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Gay issues threaten domestic violence act

The opinions expressed by columnists are their own and do not necessarily represent the views of
WASHINGTON (BP) -- Enacted into law as landmark legislation, the Violence Against Women Act of 1994 has received bipartisan support every time it has needed reauthorization, but not this year.

A 10-8 vote in the Senate Judiciary Committee produced division along party lines over the act -- known as VAWA -- and its protection of lesbian, gay, bisexual and transgender (LGBT) rights; undocumented immigrants; and Native American authority.

"There are provisions in the bill before us that have never been part of VAWA before. They're not consensus items," Sen. Charles Grassley, R.-Iowa, the panel's lead Republican, said in a press release before the vote.

Southern Baptist ethicist Richard Land and two dozen other conservative leaders urged the Judiciary Committee to reject the bill.

They said in a Feb. 1 letter VAWA would harm the family while maintaining programs that are ineffective. They acknowledged the "very real problem of violence against women and children" but said VAWA "encourages the demise of the family as a means to eliminate violence." The signers also said the latest version of VAWA would add expensive programs, including one that would have the effect of re-educating "school children into domestic violence ideology."

The letter quoted Angela Moore Parmley, a Department of Justice official who wrote in 2004, "We have no evidence to date that VAWA has led to a decrease in the overall levels of violence against women."

Other signers of the letter included Penny Nance, president of Concerned Woman for America; Tom McClusky, senior vice president of Family Research Council; Phyllis Schlafly, chairman of Eagle Forum, and Mathew Staver, chairman of Liberty Counsel.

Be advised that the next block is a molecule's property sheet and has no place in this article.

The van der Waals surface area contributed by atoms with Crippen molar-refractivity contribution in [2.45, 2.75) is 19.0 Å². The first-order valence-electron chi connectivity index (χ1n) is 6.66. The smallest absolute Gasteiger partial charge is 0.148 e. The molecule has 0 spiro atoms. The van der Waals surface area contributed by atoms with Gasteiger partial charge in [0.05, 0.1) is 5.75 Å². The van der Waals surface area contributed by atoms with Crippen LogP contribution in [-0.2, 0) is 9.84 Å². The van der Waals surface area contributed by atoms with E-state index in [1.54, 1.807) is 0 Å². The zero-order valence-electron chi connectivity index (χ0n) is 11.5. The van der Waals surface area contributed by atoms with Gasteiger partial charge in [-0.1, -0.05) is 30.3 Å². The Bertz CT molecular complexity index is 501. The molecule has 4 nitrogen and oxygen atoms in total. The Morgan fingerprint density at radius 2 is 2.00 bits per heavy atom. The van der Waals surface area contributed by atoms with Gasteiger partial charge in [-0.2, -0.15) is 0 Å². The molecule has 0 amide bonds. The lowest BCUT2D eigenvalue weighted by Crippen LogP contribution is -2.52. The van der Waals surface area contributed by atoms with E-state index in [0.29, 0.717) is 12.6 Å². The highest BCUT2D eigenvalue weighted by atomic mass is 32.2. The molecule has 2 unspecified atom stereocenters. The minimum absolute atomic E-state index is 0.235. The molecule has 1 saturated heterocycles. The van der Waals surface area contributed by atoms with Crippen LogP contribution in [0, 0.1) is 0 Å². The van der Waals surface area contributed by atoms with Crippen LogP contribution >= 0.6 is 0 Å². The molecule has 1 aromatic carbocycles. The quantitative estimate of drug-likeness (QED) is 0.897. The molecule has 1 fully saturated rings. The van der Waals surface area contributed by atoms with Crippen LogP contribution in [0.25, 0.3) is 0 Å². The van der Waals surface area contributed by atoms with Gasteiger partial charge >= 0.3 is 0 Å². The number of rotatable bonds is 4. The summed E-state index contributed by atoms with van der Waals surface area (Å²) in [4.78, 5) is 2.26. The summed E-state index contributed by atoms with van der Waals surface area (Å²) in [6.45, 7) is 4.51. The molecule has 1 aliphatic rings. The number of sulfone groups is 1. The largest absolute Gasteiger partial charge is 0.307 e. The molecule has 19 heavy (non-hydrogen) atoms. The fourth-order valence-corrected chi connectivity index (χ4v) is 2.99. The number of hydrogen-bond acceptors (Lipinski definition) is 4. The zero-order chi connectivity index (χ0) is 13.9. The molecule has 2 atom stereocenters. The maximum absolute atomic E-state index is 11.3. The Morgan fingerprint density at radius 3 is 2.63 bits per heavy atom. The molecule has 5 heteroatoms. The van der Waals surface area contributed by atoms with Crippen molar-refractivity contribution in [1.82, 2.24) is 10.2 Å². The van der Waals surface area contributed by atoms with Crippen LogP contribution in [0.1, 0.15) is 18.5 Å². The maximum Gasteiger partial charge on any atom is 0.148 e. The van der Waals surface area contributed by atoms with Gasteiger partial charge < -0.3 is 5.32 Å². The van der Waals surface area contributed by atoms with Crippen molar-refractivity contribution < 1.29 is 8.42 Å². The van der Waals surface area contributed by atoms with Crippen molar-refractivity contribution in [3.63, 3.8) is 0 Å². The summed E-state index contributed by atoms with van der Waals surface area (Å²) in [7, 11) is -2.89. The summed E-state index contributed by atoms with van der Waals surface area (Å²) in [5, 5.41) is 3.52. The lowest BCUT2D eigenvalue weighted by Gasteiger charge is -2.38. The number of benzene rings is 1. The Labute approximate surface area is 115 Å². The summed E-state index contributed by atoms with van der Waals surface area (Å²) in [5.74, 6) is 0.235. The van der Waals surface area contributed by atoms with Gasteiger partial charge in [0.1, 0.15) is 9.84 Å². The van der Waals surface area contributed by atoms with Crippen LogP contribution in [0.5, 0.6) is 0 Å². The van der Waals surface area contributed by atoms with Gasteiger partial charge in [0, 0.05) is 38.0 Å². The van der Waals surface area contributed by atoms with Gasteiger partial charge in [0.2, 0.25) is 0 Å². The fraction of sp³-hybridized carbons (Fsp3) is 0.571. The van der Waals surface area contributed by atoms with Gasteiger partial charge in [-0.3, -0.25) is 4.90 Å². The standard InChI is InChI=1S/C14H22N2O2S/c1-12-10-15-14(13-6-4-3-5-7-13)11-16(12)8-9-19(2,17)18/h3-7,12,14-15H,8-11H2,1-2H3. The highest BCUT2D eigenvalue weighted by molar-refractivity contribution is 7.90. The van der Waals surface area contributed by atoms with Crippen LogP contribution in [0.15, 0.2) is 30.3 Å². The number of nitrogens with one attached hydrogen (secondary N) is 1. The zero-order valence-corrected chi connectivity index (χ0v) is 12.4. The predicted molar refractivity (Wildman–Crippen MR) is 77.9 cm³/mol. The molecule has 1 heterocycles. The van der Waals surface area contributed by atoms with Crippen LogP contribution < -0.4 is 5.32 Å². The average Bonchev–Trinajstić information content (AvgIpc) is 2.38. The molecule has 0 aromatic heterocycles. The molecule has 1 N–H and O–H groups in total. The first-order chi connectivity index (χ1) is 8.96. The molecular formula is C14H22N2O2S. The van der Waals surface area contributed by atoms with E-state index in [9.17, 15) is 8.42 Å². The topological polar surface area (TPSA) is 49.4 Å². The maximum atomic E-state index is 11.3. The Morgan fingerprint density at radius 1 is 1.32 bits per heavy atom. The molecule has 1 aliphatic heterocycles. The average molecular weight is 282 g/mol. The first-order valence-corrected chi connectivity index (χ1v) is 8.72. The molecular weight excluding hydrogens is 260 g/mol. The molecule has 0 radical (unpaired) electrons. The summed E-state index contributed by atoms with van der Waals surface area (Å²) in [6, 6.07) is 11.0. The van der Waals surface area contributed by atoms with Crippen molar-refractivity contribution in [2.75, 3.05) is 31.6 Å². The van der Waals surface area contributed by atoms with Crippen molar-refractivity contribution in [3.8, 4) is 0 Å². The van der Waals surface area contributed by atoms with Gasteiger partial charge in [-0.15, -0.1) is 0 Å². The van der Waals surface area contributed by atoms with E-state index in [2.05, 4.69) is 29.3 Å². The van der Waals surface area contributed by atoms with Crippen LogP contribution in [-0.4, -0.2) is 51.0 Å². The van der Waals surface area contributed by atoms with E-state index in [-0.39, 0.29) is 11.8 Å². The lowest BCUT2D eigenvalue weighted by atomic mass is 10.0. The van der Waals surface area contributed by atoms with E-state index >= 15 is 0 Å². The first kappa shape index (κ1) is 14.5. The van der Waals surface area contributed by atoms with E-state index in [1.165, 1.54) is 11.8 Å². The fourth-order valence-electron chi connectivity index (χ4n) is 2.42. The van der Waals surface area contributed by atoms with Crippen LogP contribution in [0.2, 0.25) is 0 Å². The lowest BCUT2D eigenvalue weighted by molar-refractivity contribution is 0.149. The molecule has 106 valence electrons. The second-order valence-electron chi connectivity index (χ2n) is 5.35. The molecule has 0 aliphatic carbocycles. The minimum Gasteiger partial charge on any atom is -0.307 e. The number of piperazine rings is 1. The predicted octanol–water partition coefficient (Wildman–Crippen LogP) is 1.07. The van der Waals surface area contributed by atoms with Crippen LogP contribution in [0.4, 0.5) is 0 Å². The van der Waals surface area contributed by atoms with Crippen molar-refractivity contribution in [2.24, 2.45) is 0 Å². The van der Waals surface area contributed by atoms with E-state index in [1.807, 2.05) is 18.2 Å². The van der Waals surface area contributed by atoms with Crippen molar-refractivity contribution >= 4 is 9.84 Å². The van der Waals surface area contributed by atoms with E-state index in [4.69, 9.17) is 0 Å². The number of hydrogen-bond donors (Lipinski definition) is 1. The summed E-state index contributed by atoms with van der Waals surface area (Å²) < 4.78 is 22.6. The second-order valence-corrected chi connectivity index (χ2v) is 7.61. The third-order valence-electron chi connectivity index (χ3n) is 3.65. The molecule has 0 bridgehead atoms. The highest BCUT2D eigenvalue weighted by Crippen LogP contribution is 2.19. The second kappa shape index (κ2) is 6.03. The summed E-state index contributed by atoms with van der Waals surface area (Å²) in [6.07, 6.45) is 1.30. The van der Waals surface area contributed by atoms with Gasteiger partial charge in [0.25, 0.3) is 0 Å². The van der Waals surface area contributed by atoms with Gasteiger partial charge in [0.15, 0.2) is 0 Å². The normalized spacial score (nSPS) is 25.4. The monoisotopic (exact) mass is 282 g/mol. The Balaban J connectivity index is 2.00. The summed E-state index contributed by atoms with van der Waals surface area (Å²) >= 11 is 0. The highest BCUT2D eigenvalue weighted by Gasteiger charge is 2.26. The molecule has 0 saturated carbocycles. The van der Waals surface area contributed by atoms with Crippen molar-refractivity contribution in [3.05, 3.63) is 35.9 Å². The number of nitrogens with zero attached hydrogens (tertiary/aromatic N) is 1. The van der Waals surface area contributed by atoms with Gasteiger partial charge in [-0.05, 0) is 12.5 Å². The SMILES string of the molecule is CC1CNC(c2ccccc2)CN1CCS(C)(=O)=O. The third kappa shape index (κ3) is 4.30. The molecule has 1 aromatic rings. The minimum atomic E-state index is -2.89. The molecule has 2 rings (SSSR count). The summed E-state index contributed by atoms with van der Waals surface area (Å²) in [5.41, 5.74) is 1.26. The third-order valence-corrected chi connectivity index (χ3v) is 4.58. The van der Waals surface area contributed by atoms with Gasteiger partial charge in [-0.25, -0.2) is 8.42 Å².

Opponents disagree with parts of VAWA, not with the intent of VAWA. "If all S. 1925 did was reauthorize the valuable programs that VAWA authorizes, I'd be an original cosponsor," Grassley said.

VAWA would extend the power of Native American tribes "over all persons" in the special circumstance of domestic violence, allowing them to open and operate rape crisis centers with grant money from the measure.

For undocumented immigrants, visas would be extended to those who are victims of domestic violence if they meet all the requirements in the bill.

The bill would make grants available to programs that serve those in the LGBT community who are victims of domestic violence. It also prohibits discrimination in funding based on gender.

VAWA -- enacted in 1994 and reauthorized in 2000 and 2005 -- has produced a domestic violence hotline (two million calls a year) and new federal and state laws (660) to improve help for victims and punish perpetrators.

The law has many defenders.

VAWA has changed the definition of domestic violence, stalking and the prosecution of these crimes, according to the National Domestic Violence Hotline.

"Domestic violence in America is down 50 percent since the passage of the Violence Against Women Act," Vice President Joe Biden said in September. He originally drafted VAWA in 1994.

Stats show that "nearly 1 in 5 women and 1 in 75 men in the U.S. have been raped at some time in their lives," and a majority of the victims knew the perpetrator, according to a 2010 National Intimate Partner and Sexual Violence survey done by the Centers for Disease Control.


VAWA's co-sponsors are Sen. Patrick Leahy, D.-Vt., and Sen. Michael Crapo, R.-Idaho. Leahy is the chairman of the Senate Judiciary Committee.

Esta Solar, president of Futures Without Violence, said, "We are grateful to Leahy and Crapo for introducing this important piece of legislation that has set the standard for our national response to domestic violence, dating violence, sexual assault and stalking."

The legislation will need 60 votes to pass in the full Senate. Even if VAWA is not reauthorized, it will still be funded, Grassley said.

The Senate Judiciary Committee vote was Feb. 16

Mark Norton is an intern with the Washington bureau of Baptist Press.

Copyright (c) 2012 Southern Baptist Convention, Baptist Press

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